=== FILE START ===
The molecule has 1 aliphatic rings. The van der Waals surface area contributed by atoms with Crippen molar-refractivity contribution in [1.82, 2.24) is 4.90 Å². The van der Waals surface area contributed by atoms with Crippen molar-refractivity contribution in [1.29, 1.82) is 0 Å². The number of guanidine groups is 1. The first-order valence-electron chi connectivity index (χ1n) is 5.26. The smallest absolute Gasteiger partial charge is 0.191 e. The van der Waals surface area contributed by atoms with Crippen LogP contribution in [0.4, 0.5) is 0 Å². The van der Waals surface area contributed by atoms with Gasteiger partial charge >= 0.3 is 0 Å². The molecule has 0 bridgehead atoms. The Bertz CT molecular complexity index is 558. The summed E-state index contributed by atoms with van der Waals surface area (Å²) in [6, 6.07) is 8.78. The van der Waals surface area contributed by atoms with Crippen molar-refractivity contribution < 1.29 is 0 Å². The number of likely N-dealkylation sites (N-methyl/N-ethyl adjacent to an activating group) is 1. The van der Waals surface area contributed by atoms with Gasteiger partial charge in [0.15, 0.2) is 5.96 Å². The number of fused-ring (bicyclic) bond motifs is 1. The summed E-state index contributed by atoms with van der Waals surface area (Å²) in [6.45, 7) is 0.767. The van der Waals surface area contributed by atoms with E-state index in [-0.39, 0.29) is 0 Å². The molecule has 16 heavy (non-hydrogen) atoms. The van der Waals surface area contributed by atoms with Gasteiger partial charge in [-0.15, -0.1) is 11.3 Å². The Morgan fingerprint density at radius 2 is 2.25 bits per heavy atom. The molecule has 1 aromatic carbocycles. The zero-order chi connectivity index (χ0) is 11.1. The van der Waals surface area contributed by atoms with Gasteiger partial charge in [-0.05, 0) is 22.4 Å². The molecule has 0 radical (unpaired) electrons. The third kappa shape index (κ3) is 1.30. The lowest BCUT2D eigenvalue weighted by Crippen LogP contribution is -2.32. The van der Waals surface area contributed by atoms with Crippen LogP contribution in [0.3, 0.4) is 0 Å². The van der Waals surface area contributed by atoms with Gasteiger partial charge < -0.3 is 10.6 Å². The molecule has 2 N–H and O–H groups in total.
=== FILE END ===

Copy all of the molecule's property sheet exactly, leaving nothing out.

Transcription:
The molecule has 1 aliphatic rings. The van der Waals surface area contributed by atoms with Crippen molar-refractivity contribution in [1.82, 2.24) is 4.90 Å². The van der Waals surface area contributed by atoms with Crippen molar-refractivity contribution in [1.29, 1.82) is 0 Å². The number of guanidine groups is 1. The first-order valence-electron chi connectivity index (χ1n) is 5.26. The smallest absolute Gasteiger partial charge is 0.191 e. The van der Waals surface area contributed by atoms with Crippen LogP contribution in [0.4, 0.5) is 0 Å². The van der Waals surface area contributed by atoms with Gasteiger partial charge >= 0.3 is 0 Å². The molecule has 0 bridgehead atoms. The Bertz CT molecular complexity index is 558. The summed E-state index contributed by atoms with van der Waals surface area (Å²) in [6, 6.07) is 8.78. The van der Waals surface area contributed by atoms with Crippen molar-refractivity contribution < 1.29 is 0 Å². The number of likely N-dealkylation sites (N-methyl/N-ethyl adjacent to an activating group) is 1. The van der Waals surface area contributed by atoms with Gasteiger partial charge in [0.15, 0.2) is 5.96 Å². The number of fused-ring (bicyclic) bond motifs is 1. The summed E-state index contributed by atoms with van der Waals surface area (Å²) in [6.45, 7) is 0.767. The van der Waals surface area contributed by atoms with E-state index in [-0.39, 0.29) is 0 Å². The molecule has 16 heavy (non-hydrogen) atoms. The van der Waals surface area contributed by atoms with Gasteiger partial charge in [-0.15, -0.1) is 11.3 Å². The Morgan fingerprint density at radius 2 is 2.25 bits per heavy atom. The molecule has 1 aromatic carbocycles. The zero-order chi connectivity index (χ0) is 11.1. The van der Waals surface area contributed by atoms with Gasteiger partial charge in [-0.05, 0) is 22.4 Å². The molecule has 0 radical (unpaired) electrons. The third kappa shape index (κ3) is 1.30. The lowest BCUT2D eigenvalue weighted by Crippen LogP contribution is -2.32. The van der Waals surface area contributed by atoms with Crippen LogP contribution in [0.3, 0.4) is 0 Å². The van der Waals surface area contributed by atoms with Gasteiger partial charge < -0.3 is 10.6 Å². The molecule has 2 N–H and O–H groups in total.